Inflammation within the atherosclerotic plaque is mediated by specific chemokines that recruit target inflammatory cells into the developing atheroma. In this study, we measured levels of 4 novel chemokines in a large, population-based sample, and correlated these levels with traditional atherosclerosis risk factors and with markers of subclinical coronary and peripheral atherosclerosis. Of the 4 chemokines measured, the most robust evidence for an association with atherosclerosis emerged with CCL23; this cytokine associated with a number of traditional risk factors as well as with CAC independent of these risk factors. We also found associations of CCL23 with atherosclerosis in the abdominal aorta in univariable analyses, but these were attenuated and no longer statistically significant after adjustment for traditional risk factors. To our knowledge, this is the first study evaluating plasma levels of CCL23 as a cardiac biomarker. In addition, we found that levels of CXCL1 associated with CAC in unadjusted analysis, but the association was of only borderline statistical significance after adjusting for traditional risk factors. We observed no association of CXCL2 and CCL11 with any of the atherosclerotic phenotypes.
Only limited data are available from studies measuring circulating CCL23 in humans. In patients with rheumatoid arthritis, levels of CCL23 have been shown to correlate with C-reactive protein, erythrocyte sedimentation rate, and rheumatoid factor (Inmaculada Rioja and others 2008
). This cytokine has not been well-studied in animal models of atherosclerosis, as no mouse homolog for this cytokine has yet been identified. Moreover, no reports have been published assessing its association with coronary risk factors or atherosclerosis in humans. Our findings of associations between plasma levels of CCL23 and CAC should prompt further exploration to identify a mouse homolog for this cytokine that would permit more in depth exploration of the role of this cytokine in atherosclerotic plaque development and progression. In humans, identification of genetic variants in the CCL23 gene that cause variation in circulating plasma levels would facilitate Mendelian Randomization experiments that could help to evaluate a potential causal role in atherosclerosis (Shah and de Lemos 2009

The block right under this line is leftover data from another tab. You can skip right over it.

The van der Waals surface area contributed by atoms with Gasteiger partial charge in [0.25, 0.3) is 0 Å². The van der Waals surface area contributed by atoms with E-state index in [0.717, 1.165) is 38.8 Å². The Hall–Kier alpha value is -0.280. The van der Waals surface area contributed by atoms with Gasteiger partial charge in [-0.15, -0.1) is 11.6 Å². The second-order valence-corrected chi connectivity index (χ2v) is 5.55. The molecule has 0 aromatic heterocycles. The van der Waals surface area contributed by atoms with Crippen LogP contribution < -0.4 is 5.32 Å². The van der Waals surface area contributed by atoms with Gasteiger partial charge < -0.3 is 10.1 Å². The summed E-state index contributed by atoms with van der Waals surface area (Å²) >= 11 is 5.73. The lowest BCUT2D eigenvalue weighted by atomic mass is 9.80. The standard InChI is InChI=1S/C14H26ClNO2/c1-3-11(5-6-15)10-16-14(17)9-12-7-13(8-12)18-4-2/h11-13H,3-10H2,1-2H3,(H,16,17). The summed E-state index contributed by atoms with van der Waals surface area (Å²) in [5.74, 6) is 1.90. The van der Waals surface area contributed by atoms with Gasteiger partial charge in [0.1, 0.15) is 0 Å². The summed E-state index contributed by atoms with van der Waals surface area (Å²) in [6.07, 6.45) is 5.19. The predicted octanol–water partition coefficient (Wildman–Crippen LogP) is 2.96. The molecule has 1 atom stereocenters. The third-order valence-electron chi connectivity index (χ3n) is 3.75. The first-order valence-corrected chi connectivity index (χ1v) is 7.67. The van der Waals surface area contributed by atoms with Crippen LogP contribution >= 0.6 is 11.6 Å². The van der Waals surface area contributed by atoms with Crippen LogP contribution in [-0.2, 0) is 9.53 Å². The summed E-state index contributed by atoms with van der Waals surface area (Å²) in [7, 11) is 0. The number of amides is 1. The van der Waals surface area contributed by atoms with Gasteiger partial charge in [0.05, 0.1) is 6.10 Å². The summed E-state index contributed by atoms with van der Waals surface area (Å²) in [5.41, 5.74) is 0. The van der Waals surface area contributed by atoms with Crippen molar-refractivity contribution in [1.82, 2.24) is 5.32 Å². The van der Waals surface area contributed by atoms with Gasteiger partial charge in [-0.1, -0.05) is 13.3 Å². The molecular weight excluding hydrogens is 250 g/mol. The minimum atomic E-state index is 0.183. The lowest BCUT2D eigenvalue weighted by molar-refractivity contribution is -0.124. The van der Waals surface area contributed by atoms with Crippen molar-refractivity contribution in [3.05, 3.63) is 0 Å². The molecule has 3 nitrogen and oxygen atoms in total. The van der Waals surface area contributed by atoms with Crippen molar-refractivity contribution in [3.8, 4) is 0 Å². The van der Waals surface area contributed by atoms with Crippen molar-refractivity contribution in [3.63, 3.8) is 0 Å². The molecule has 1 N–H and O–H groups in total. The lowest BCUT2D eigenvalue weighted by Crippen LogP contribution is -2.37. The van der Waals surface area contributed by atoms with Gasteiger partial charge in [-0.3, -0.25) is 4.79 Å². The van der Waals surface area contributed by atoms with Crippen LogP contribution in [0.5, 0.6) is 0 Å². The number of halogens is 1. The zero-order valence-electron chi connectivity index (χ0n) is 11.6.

In contrast to CCL23, CXCL1 has been more extensively studied in atherosclerosis. One study reported higher circulating levels of CXCL1 among patients with unstable angina compared to patients with stable angina (Breland and others 2008
). Moreover, CXCL1 has been identified within human atherosclerotic plaques (Bechara and others 2007
; Breland and others 2008
). In vitro
studies suggest that CXCL1 promotes uptake of LDL by macrophages and secretion of matrix metalloproteinases from vascular smooth muscle cells (Breland and others 2008
). We observed a univariable association of CXCL1 with CAC that was attenuated and of borderline significance after multivariable adjustment for traditional risk factors. This finding suggests that if CXCL1 is involved in atherosclerosis development and progression, it may lie within the etiologic pathways linking risk factors with disease progression.
CXCL2 has similar activity as CXCL1, but much less is known about its role in atherosclerosis. In our analysis, we did not demonstrate an association between CXCL2 and CAC. The discordant associations between CXCL1 and CXCL2 with CAC and relatively modest correlations with each other suggest distinct roles of these 2 closely related GRO cytokines in atherosclerosis.